You have always imagined heartbreaks in cricket to revolve around one team not making a run of the last ball and ending up losing, or a player getting injured and missing out on a crucial match, say, a World Cup final. You have never bordered your imagination along the lines of death. But cricket is a cruel game. The game we all love and live for, is one that continues to throw stark reminders about how small we all are, how utterly meaningless our everyday squabbles are, and how life literally changes in split seconds.
When Mark Boucher’s Test career ended when a bail damaged his eye in the lead up to what would have been a fitting swansong in England, we were reminded of the game’s cruelty and the risk involved. Gary Kirsten bled on the Gaddafi pitch as a Shoaib Akhtar bouncer hit him just below his eye. Smith also fractured his finger facing a barrage of short balls from Mitchell Johnson. Justin Langer got hit by Makhaya Ntini but lived to come back and win the Ashes. Death was not a talking point. It was not in our realm of possibilities.
Phillip Joel Hughes is no more and the entire cricketing fraternity — administrators, players, coaches and fans — is in a state of disbelief. World Cup wins, nail-biting encounters, hundreds, five-fors — all these pale in front of this tragedy. I cannot imagine a cricketer who would want to go out and play the game today. Hughes is gone, forever not out for 63.
Just like this incomplete knock, Hughes has gone leaving behind an incomplete career. He was a special talent, one who did not get many consistent chances at the top. Twin hundreds against South Africa, playing only his second Test match, and that, too, facing the likes of Dale Steyn, Morne Morkel and Ntini — it was special stuff indeed. Yet, he was always the one who had to make way for others; always the one discarded after a failure or two, left to wonder what more needed to be done. Well he went away doing just that — the little extra that he needed to do to get back into the squad.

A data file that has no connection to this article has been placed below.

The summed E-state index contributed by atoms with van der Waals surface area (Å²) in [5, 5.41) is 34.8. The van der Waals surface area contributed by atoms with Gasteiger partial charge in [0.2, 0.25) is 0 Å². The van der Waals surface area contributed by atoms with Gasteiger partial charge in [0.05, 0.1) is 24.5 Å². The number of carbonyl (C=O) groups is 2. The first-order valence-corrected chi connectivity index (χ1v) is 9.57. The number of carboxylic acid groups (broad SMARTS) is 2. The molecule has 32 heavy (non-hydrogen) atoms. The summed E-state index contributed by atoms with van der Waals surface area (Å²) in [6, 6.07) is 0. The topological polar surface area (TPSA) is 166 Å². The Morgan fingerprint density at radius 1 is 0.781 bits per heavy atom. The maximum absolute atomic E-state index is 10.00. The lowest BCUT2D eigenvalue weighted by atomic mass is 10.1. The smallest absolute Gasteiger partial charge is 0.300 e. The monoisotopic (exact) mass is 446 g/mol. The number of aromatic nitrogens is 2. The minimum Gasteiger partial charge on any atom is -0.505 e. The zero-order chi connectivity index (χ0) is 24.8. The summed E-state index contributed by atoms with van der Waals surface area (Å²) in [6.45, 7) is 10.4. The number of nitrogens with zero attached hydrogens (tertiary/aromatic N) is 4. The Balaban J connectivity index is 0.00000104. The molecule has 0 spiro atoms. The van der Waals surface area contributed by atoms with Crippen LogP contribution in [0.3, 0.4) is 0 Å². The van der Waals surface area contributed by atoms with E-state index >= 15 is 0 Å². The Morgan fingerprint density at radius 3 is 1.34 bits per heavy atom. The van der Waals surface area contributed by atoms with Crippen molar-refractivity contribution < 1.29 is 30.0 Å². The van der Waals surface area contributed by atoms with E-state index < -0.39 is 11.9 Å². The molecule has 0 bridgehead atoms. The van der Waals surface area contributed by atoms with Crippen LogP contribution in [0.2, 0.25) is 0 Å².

In August this year, the Australian skipper spoke highly of Hughes, even going on to predict that he was a “100-Test” player. It must have been a relief, having been used to hearing bad news from the selectors almost every other day.
He was all but certain to step in for the injured Michael Clarke against India. Imagine his thoughts on having reached a half-century in his last innings. ‘I have done enough and I am surely getting the nod this time.’ But, who would have thought?
Who knows and, more importantly, who cares about just another cricket match now. It has taken away a life that promised so much.
The next time Steyn or Johnson fire one in, batsmen will be fearful both ways — taking evasive action or hitting out — and commentators will not enjoy describing such a contest like they used to, for somewhere deep down, their realm of possibilities will have the death of Phillip Hughes written all over it.
This one is from all cricket fans in Pakistan: rest in peace Phillip.
Published in The Express Tribune, November 28th, 2014.
Phillip Joel Hughes, Australia’s 408th test match player, passed away yesterday after having been knocked down by a bouncer in a first-class match being played at the Sydney Cricket Ground. He played 26 test matches and averaged 32.65 with the bat. At the time of his injury, Phillip was batting at 63.